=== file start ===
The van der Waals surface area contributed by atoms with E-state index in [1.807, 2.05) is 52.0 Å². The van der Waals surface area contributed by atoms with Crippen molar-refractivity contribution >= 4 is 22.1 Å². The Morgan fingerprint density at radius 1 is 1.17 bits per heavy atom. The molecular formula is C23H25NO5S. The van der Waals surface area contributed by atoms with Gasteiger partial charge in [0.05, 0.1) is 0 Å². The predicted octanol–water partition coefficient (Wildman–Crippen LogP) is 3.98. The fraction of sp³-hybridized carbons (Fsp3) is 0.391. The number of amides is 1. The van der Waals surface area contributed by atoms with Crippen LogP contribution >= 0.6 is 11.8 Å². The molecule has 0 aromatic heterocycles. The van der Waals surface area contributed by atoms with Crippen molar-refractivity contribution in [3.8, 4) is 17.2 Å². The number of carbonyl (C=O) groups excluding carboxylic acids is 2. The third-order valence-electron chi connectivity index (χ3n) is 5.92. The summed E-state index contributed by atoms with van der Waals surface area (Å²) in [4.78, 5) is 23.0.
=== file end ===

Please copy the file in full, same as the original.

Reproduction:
The van der Waals surface area contributed by atoms with E-state index in [1.807, 2.05) is 52.0 Å². The van der Waals surface area contributed by atoms with Crippen molar-refractivity contribution >= 4 is 22.1 Å². The Morgan fingerprint density at radius 1 is 1.17 bits per heavy atom. The molecular formula is C23H25NO5S. The van der Waals surface area contributed by atoms with Gasteiger partial charge in [0.05, 0.1) is 0 Å². The predicted octanol–water partition coefficient (Wildman–Crippen LogP) is 3.98. The fraction of sp³-hybridized carbons (Fsp3) is 0.391. The number of amides is 1. The van der Waals surface area contributed by atoms with Crippen LogP contribution >= 0.6 is 11.8 Å². The molecule has 0 aromatic heterocycles. The van der Waals surface area contributed by atoms with Crippen molar-refractivity contribution in [3.8, 4) is 17.2 Å². The number of carbonyl (C=O) groups excluding carboxylic acids is 2. The third-order valence-electron chi connectivity index (χ3n) is 5.92. The summed E-state index contributed by atoms with van der Waals surface area (Å²) in [4.78, 5) is 23.0.